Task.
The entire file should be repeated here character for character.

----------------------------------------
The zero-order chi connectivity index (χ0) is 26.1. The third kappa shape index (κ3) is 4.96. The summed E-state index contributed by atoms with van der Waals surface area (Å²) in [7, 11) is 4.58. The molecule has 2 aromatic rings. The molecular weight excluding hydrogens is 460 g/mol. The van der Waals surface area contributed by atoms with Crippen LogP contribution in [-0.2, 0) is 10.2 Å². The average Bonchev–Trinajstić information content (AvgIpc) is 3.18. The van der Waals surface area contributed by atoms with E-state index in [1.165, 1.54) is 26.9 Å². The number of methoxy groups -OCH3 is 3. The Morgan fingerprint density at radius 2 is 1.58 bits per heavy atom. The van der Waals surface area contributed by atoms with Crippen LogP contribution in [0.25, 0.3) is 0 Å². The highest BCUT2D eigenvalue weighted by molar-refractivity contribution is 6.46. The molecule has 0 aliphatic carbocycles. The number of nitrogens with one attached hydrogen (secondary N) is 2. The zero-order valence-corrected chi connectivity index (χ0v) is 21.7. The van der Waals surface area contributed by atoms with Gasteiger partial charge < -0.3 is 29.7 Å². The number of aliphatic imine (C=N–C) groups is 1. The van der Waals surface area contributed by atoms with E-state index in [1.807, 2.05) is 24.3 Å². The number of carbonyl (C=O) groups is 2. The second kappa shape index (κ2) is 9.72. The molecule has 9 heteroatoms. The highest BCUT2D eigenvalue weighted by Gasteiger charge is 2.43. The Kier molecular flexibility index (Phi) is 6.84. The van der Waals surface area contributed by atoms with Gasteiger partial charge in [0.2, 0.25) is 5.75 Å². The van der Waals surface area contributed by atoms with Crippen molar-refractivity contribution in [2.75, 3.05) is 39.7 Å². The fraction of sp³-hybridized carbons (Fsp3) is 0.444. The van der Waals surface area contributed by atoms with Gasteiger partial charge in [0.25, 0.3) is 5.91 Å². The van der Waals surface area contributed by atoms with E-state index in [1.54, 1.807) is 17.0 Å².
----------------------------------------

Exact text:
The zero-order chi connectivity index (χ0) is 26.1. The third kappa shape index (κ3) is 4.96. The summed E-state index contributed by atoms with van der Waals surface area (Å²) in [7, 11) is 4.58. The molecule has 2 aromatic rings. The molecular weight excluding hydrogens is 460 g/mol. The van der Waals surface area contributed by atoms with Crippen LogP contribution in [-0.2, 0) is 10.2 Å². The average Bonchev–Trinajstić information content (AvgIpc) is 3.18. The van der Waals surface area contributed by atoms with E-state index in [1.165, 1.54) is 26.9 Å². The number of methoxy groups -OCH3 is 3. The Morgan fingerprint density at radius 2 is 1.58 bits per heavy atom. The van der Waals surface area contributed by atoms with Crippen LogP contribution in [0.25, 0.3) is 0 Å². The highest BCUT2D eigenvalue weighted by molar-refractivity contribution is 6.46. The molecule has 0 aliphatic carbocycles. The number of nitrogens with one attached hydrogen (secondary N) is 2. The zero-order valence-corrected chi connectivity index (χ0v) is 21.7. The van der Waals surface area contributed by atoms with Gasteiger partial charge < -0.3 is 29.7 Å². The number of aliphatic imine (C=N–C) groups is 1. The van der Waals surface area contributed by atoms with E-state index in [1.807, 2.05) is 24.3 Å². The number of carbonyl (C=O) groups is 2. The second kappa shape index (κ2) is 9.72. The molecule has 9 heteroatoms. The highest BCUT2D eigenvalue weighted by Gasteiger charge is 2.43. The Kier molecular flexibility index (Phi) is 6.84. The van der Waals surface area contributed by atoms with Gasteiger partial charge in [0.2, 0.25) is 5.75 Å². The van der Waals surface area contributed by atoms with Crippen molar-refractivity contribution in [2.75, 3.05) is 39.7 Å². The fraction of sp³-hybridized carbons (Fsp3) is 0.444. The van der Waals surface area contributed by atoms with Gasteiger partial charge in [0.25, 0.3) is 5.91 Å². The van der Waals surface area contributed by atoms with E-state index in [1.54, 1.807) is 17.0 Å².